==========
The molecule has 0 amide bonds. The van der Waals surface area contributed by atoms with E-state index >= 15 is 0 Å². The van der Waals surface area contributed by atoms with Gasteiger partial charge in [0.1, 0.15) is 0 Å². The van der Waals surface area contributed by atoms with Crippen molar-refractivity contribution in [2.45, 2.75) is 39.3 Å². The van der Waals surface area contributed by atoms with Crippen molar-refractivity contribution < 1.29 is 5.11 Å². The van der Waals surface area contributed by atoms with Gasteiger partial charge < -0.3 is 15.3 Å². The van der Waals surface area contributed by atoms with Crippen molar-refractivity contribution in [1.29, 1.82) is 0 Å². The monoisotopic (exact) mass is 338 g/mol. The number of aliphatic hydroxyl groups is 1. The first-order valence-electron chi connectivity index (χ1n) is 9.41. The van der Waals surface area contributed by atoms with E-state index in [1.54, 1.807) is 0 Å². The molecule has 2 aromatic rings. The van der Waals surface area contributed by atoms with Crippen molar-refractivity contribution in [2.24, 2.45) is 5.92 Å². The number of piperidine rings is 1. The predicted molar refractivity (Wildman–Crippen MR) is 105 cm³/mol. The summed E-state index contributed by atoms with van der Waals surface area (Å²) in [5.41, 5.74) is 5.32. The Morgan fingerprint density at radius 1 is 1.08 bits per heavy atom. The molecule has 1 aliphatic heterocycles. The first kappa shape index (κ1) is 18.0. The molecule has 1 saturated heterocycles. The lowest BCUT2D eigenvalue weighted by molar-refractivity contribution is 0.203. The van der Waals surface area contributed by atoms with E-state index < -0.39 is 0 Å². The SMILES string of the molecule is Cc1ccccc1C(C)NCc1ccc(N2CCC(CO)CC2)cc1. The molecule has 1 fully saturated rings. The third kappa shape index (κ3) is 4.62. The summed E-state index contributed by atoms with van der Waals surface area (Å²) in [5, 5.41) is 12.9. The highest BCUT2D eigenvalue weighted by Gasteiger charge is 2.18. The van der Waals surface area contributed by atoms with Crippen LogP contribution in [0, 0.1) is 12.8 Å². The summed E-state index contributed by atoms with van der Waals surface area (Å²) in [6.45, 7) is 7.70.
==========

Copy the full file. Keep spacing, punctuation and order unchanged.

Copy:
The molecule has 0 amide bonds. The van der Waals surface area contributed by atoms with E-state index >= 15 is 0 Å². The van der Waals surface area contributed by atoms with Gasteiger partial charge in [0.1, 0.15) is 0 Å². The van der Waals surface area contributed by atoms with Crippen molar-refractivity contribution in [2.45, 2.75) is 39.3 Å². The van der Waals surface area contributed by atoms with Crippen molar-refractivity contribution < 1.29 is 5.11 Å². The van der Waals surface area contributed by atoms with Gasteiger partial charge < -0.3 is 15.3 Å². The van der Waals surface area contributed by atoms with Crippen molar-refractivity contribution in [1.29, 1.82) is 0 Å². The monoisotopic (exact) mass is 338 g/mol. The number of aliphatic hydroxyl groups is 1. The first-order valence-electron chi connectivity index (χ1n) is 9.41. The van der Waals surface area contributed by atoms with E-state index in [1.54, 1.807) is 0 Å². The molecule has 2 aromatic rings. The van der Waals surface area contributed by atoms with Crippen molar-refractivity contribution in [2.24, 2.45) is 5.92 Å². The number of piperidine rings is 1. The predicted molar refractivity (Wildman–Crippen MR) is 105 cm³/mol. The summed E-state index contributed by atoms with van der Waals surface area (Å²) in [5.41, 5.74) is 5.32. The Morgan fingerprint density at radius 1 is 1.08 bits per heavy atom. The molecule has 1 aliphatic heterocycles. The first kappa shape index (κ1) is 18.0. The molecule has 1 saturated heterocycles. The lowest BCUT2D eigenvalue weighted by molar-refractivity contribution is 0.203. The van der Waals surface area contributed by atoms with E-state index < -0.39 is 0 Å². The SMILES string of the molecule is Cc1ccccc1C(C)NCc1ccc(N2CCC(CO)CC2)cc1. The molecule has 1 fully saturated rings. The third kappa shape index (κ3) is 4.62. The summed E-state index contributed by atoms with van der Waals surface area (Å²) in [5, 5.41) is 12.9. The highest BCUT2D eigenvalue weighted by Gasteiger charge is 2.18. The van der Waals surface area contributed by atoms with Crippen LogP contribution in [0, 0.1) is 12.8 Å². The summed E-state index contributed by atoms with van der Waals surface area (Å²) in [6.45, 7) is 7.70.